Re: Fiduciary duty
Exactly. There's no point in them admitting that they take pains to minimise the tax they pay because they are already required *by law* to do exactly that for the benefit of shareholders (for all publicly traded companies).
It's just a no-op, no different from admitting the vile crime of attempting to maximise their profits (or market share, or whatever the strategic goal of the moment is).
I recommend "The State We're In" by Will Hutton for analysis of why UK companies are in an unusually difficult situation wrt attracting investment, BTW: it's because the banks are legally obliged to maximise profit, rather than "helping local businesses".
Government wishes and company law are indeed in contradiction here, unfortunately.
Langford Fractal Basilisk!
Excellent, the Langford Fractal Basilisk for teh win! Also used in "The Cassini Division"....
It's not just biodiesel, common diesel can grow the slime/mould/bug at an interface with water. As there's often condensation in fuel tanks, that's where it grows. But that only matters if you stir it up, so it blocks filters (before blocking the injectors).
Does the biodiesel one thrive throughout the fuel, or is there water dissolved in the fuel in biodiesel? That would happen if there are any emulsifiers (eg. mustard in salad dressing, detergents) present?
Parallels with the misidentification of not-the Boston bomber?
...might be a cause for concern. But indeed, you would think a sharp talking to by the FBI with the logo jackets and shades and everything would do the trick. So yes, fear conspiracy by the local incompetent biased law-enforcement.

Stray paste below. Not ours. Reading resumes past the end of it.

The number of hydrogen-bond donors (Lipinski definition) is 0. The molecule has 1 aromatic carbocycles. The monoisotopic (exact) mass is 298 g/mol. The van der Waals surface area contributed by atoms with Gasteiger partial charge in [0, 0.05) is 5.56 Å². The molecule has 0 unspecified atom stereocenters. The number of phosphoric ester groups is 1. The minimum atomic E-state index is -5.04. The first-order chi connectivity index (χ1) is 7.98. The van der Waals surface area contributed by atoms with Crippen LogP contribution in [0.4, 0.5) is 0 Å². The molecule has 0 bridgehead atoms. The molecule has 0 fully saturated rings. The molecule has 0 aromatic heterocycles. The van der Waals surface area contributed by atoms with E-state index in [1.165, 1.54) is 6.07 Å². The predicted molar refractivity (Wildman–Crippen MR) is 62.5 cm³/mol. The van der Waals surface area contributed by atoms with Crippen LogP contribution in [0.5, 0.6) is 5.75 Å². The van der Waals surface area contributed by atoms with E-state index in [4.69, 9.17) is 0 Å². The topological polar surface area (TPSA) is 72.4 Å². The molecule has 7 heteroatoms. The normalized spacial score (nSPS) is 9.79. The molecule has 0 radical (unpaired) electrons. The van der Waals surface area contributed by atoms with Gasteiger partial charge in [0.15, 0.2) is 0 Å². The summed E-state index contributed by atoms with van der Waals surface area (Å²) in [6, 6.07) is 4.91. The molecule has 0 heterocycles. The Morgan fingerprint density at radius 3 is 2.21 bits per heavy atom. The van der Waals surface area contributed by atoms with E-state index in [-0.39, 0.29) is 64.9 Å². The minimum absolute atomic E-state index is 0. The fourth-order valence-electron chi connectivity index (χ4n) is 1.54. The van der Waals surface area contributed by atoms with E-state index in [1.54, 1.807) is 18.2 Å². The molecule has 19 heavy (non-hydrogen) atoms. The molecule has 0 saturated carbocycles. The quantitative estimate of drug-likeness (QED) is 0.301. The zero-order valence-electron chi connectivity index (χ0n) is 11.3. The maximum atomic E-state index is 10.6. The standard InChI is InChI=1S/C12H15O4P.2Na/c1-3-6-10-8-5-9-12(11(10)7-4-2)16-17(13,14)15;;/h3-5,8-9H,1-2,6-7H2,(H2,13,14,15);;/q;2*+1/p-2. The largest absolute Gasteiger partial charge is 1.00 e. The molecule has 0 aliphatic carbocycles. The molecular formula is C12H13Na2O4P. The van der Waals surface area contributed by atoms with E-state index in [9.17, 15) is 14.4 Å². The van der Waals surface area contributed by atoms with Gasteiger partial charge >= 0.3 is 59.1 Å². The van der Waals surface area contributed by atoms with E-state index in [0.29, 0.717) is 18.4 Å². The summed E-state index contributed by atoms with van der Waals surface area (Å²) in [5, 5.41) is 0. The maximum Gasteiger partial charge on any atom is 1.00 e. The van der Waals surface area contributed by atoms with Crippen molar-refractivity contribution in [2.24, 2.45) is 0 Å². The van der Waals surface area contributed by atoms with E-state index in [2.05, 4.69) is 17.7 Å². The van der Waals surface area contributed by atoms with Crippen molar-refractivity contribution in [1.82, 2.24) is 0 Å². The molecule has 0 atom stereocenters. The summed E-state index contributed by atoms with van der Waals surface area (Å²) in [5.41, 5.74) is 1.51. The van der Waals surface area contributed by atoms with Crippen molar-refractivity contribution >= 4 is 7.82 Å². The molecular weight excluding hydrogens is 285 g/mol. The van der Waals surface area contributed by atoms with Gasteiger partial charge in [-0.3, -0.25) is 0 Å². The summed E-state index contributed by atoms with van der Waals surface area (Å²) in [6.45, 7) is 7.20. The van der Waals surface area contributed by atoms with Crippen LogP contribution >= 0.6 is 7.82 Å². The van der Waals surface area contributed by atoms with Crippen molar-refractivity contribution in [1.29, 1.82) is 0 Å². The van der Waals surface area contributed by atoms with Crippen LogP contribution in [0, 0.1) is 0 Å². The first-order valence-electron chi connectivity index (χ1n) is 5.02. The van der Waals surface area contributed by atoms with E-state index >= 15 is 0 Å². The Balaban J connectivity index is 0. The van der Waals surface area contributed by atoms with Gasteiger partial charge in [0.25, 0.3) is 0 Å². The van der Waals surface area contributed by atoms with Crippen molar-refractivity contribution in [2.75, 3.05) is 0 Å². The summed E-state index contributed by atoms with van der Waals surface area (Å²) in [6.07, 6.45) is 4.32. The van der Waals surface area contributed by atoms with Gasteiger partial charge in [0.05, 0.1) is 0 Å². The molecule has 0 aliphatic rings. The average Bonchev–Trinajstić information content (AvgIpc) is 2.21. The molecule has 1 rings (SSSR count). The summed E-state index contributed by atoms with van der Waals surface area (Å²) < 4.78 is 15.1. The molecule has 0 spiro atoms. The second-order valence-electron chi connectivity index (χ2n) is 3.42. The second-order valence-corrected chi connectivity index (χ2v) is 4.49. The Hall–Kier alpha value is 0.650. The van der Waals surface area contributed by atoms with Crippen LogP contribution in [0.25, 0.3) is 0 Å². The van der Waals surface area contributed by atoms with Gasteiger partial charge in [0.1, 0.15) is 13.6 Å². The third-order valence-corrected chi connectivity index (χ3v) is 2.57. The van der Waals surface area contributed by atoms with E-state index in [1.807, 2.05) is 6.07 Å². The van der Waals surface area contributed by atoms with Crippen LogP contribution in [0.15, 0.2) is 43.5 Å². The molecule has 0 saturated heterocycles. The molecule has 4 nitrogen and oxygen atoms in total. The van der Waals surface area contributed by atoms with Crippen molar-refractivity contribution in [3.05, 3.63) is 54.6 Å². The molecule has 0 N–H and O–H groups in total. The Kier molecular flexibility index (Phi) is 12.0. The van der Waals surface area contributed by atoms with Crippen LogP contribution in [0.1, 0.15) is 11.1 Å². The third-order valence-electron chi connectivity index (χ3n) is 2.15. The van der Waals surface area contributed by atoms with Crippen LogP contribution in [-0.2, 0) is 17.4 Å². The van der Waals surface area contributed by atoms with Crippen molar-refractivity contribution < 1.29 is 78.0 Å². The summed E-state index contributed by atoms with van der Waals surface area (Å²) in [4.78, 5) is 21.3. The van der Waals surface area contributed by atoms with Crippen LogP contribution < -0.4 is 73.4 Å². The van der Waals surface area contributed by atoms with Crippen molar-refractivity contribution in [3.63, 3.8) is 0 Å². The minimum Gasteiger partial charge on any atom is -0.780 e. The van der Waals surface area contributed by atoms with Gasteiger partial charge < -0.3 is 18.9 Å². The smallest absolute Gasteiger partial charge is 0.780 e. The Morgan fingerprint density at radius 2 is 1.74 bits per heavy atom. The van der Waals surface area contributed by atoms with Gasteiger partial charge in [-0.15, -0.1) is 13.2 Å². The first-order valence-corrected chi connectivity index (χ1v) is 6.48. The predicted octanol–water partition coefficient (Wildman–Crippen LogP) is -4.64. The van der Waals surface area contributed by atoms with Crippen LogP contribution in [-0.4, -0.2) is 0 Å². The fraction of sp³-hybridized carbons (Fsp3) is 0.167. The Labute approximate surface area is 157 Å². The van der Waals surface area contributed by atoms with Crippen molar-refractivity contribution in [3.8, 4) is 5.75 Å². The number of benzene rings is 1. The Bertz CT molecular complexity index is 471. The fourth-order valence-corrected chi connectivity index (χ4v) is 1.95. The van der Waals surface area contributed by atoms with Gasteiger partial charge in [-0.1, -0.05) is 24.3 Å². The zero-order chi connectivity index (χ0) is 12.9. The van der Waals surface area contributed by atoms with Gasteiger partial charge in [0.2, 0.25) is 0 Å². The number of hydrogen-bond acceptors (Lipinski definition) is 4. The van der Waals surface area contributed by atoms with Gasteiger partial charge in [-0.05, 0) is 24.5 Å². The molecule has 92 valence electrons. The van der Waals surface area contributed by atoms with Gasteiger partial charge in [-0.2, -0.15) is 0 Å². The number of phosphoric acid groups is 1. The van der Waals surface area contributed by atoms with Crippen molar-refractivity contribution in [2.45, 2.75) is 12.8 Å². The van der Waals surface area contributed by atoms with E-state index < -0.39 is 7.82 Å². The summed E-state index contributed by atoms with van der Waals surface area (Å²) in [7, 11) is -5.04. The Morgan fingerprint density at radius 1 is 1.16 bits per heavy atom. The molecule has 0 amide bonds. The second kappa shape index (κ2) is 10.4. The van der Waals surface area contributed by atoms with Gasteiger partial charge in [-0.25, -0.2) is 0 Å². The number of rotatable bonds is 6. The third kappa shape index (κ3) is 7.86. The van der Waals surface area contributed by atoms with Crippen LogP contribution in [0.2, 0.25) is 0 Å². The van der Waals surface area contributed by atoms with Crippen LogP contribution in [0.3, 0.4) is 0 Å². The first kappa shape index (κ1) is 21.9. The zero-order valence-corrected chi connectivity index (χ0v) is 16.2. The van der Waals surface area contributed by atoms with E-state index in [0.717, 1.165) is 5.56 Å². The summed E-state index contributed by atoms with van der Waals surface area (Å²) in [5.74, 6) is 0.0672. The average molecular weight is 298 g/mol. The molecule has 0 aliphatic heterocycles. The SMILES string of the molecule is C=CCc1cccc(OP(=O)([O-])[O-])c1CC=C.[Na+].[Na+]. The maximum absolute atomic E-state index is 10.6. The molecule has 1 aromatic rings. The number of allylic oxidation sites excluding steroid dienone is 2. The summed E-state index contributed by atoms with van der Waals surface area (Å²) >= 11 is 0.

Risc PC Podules
IIRC it was Mike Muller who coined Podule for the expansion cards on the early ARM-based development machines. That would make it 1985 or 6, I think. Certainly it was after Rowan Atkinson's sketch at the time.
Just: love the extension to the ISO 7-layer model. For years in pub talk, we have used the extensions "Layer 8 - Political" and "Layer 9 - Financial" to explain otherwise incomprehensible phenomena, I mean when less-capable implementations win, when laws intended to do one thing rather outlaw everything else, and so on. Government and big business madness in general.....
has a nice aside...
Isn't that RedHat's business model?
Paid enterprise level support is exactly what RedHat does.
What's happening here? Do businesses say "they want us to pay how much for free software?", missing the point that they want you to pay that much for professional support with SLAs and all that sort of thing.
Or is this about the bits they don't cover - OpenOffice and all that?
Does this need a special transmitter?
The article doesn't make clear whether you need to build a special peripheral transmitter for your phone to be able to send the bogus messages. That's quite important don't we think? Looks like you do, from the (truly groovy) presentation - not clear if the software-controlled radios in your WiFi/BlueTooth/FM chip in the phone can be hacked to transmit the trick packets.
That there are code-injection flaws and no authentication for all this stuff is of course unsurprising, sadly.
Same's true of AIS whereby ships report their position, speed, cargo, size &c &c to ground stations. I don't think the coastguard (analog of ATC functions) can automagically redirect a ship, but fake AIS transmissions suggesting unauthorised tankers speeding up the Thames could be a cover for a more serious attack somehow, as well as just disruptive in itself.